Large language models are having their Stable Diffusion moment
11th March 2023
The open release of the Stable Diffusion image generation model back in August 2022 was a key moment. I wrote how Stable Diffusion is a really big deal at the time.
People could now generate images from text on their own hardware!
More importantly, developers could mess around with the guts of what was going on.
The resulting explosion in innovation is still going on today. Most recently, ControlNet appears to have leapt Stable Diffusion ahead of Midjourney and DALL-E in terms of its capabilities.
It feels to me like that Stable Diffusion moment back in August kick-started the entire new wave of interest in generative AI—which was then pushed into over-drive by the release of ChatGPT at the end of November.
That Stable Diffusion moment is happening again right now, for large language models—the technology behind ChatGPT itself.
This morning I ran a GPT-3 class language model on my own personal laptop for the first time!
AI stuff was weird already. It’s about to get a whole lot weirder.
Somewhat surprisingly, language models like GPT-3 that power tools like ChatGPT are a lot larger and more expensive to build and operate than image generation models.
The best of these models have mostly been built by private organizations such as OpenAI, and have been kept tightly controlled—accessible via their API and web interfaces, but not released for anyone to run on their own machines.
These models are also BIG. Even if you could obtain the GPT-3 model you would not be able to run it on commodity hardware—these things usually require several A100-class GPUs, each of which retail for $8,000+.
This technology is clearly too important to be entirely controlled by a small group of companies.
There have been dozens of open large language models released over the past few years, but none of them have quite hit the sweet spot for me in terms of the following:
- Easy to run on my own hardware
- Large enough to be useful—ideally equivalent in capabilities to GPT-3
- Open source enough that they can be tinkered with
Here’s the abstract from the LLaMA paper:
We introduce LLaMA, a collection of foundation language models ranging from 7B to 65B parameters. We train our models on trillions of tokens, and show that it is possible to train state-of-the-art models using publicly available datasets exclusively, without resorting to proprietary and inaccessible datasets. In particular, LLaMA-13B outperforms GPT-3 (175B) on most benchmarks, and LLaMA-65B is competitive with the best models, Chinchilla-70B and PaLM-540B. We release all our models to the research community.
It’s important to note that LLaMA isn’t fully “open”. You have to agree to some strict terms to access the model. It’s intended as a research preview, and isn’t something which can be used for commercial purposes.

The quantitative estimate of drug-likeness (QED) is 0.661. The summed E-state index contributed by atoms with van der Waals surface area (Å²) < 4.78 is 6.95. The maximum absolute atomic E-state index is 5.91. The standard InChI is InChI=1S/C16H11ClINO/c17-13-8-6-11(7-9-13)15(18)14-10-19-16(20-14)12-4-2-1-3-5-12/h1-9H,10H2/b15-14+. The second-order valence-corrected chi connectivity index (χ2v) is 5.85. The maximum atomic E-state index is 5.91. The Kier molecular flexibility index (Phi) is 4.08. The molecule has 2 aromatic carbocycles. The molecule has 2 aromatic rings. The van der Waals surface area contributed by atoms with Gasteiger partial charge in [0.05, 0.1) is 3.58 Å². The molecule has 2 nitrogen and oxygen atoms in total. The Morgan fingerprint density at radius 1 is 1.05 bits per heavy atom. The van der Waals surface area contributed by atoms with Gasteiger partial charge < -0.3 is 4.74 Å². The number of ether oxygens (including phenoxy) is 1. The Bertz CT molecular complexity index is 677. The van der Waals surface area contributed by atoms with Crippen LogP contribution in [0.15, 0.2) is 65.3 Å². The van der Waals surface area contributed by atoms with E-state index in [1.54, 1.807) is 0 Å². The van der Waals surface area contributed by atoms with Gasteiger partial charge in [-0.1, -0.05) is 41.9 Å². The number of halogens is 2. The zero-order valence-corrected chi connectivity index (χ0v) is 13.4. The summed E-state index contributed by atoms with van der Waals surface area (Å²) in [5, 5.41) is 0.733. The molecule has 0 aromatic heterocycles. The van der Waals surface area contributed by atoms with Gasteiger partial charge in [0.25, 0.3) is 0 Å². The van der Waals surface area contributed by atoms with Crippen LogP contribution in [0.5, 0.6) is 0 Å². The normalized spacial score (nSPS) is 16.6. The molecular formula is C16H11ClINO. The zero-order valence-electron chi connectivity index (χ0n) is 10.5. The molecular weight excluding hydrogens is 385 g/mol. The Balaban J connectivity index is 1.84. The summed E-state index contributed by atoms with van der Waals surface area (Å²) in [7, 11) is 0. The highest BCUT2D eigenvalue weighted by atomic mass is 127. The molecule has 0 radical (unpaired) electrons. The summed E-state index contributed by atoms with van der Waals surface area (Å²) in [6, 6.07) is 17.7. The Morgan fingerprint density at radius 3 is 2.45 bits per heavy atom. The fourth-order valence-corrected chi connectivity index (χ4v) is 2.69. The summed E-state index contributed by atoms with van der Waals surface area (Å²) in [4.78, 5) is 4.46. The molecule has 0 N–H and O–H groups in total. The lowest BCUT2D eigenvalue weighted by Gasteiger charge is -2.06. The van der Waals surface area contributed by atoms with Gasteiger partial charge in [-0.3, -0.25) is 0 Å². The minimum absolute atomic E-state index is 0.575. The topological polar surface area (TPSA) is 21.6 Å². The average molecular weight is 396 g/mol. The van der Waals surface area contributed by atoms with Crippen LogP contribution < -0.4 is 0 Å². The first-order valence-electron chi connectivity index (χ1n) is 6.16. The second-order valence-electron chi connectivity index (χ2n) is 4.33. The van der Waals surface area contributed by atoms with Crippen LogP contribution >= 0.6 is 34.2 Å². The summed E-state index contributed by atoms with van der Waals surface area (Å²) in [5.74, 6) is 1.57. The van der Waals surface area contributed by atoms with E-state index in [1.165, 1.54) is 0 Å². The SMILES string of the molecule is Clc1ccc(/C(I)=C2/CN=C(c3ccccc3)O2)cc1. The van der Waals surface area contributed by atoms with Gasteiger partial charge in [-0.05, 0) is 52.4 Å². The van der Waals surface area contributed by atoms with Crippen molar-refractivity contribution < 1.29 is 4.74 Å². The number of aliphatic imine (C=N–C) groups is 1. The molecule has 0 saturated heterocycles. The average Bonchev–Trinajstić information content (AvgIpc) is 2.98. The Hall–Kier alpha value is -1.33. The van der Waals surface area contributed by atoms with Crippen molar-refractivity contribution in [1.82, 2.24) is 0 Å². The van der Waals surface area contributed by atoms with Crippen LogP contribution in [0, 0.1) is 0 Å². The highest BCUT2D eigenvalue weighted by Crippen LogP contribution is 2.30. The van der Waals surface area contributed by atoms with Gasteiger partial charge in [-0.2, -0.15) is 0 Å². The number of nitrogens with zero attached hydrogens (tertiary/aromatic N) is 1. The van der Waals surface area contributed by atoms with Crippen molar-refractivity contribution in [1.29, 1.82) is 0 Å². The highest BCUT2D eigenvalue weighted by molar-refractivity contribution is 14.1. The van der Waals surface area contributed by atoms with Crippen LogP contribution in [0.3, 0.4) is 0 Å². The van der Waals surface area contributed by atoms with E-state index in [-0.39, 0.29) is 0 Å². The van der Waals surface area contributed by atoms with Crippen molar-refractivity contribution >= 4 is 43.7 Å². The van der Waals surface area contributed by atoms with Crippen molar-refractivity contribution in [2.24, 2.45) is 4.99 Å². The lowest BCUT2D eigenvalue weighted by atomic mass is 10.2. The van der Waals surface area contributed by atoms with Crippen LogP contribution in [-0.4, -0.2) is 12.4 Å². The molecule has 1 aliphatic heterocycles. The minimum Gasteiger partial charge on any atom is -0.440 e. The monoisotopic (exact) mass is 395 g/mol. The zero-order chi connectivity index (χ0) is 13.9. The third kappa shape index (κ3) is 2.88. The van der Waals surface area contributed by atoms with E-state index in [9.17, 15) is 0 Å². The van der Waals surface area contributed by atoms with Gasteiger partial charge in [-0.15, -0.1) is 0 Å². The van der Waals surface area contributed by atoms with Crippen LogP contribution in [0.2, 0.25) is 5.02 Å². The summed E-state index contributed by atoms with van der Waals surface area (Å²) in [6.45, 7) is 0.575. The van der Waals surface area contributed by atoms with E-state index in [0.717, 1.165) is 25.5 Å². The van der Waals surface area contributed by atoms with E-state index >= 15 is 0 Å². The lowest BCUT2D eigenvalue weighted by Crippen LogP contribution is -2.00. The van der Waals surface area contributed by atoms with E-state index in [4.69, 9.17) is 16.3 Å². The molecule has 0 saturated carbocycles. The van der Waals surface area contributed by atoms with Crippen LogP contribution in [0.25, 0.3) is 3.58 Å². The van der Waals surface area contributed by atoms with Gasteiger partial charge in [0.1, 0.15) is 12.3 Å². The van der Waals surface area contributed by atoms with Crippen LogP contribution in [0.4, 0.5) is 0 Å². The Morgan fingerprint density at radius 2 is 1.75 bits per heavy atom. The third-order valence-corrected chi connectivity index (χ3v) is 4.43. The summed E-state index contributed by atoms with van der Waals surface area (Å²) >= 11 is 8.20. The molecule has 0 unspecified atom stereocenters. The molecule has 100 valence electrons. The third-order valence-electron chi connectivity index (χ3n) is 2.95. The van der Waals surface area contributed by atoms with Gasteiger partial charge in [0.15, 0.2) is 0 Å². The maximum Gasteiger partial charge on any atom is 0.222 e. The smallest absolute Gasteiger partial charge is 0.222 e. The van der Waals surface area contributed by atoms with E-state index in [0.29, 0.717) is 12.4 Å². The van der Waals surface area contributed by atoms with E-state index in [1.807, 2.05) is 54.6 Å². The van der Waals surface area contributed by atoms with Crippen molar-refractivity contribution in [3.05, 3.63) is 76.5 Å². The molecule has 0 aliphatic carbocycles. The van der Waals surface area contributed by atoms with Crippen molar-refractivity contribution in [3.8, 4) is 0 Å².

In a totally cyberpunk move, within a few days of the release, someone submitted this PR to the LLaMA repository linking to an unofficial BitTorrent download link for the model files!
So they’re in the wild now. You may not be legally able to build a commercial product on them, but the genie is out of the bottle. That furious typing sound you can hear is thousands of hackers around the world starting to dig in and figure out what life is like when you can run a GPT-3 class model on your own hardware.
LLaMA on its own isn’t much good if it’s still too hard to run it on a personal laptop.
Enter Georgi Gerganov.
Georgi is an open source developer based in Sofia, Bulgaria (according to his GitHub profile). He previously released whisper.cpp, a port of OpenAI’s Whisper automatic speech recognition model to C++. That project made Whisper applicable to a huge range of new use cases.
He’s just done the same thing with LLaMA.
The main goal is to run the model using 4-bit quantization on a MacBook.
4-bit quantization is a technique for reducing the size of models so they can run on less powerful hardware. It also reduces the model sizes on disk—to 4GB for the 7B model and just under 8GB for the 13B one.
It totally works!
I used it to run the 7B LLaMA model on my laptop last night, and then this morning upgraded to the 13B model—the one that Facebook claim is competitive with GPT-3.
Here are my detailed notes on how I did that—most of the information I needed was already there in the README.
As my laptop started to spit out text at me I genuinely had a feeling that the world was about to change, again.
I thought it would be a few more years before I could run a GPT-3 class model on hardware that I owned. I was wrong: that future is here already.
Is this the worst thing that ever happened?
I’m not worried about the science fiction scenarios here. The language model running on my laptop is not an AGI that’s going to break free and take over the world.
But there are a ton of very real ways in which this technology can be used for harm. Just a few:
- Generating spam
- Automated romance scams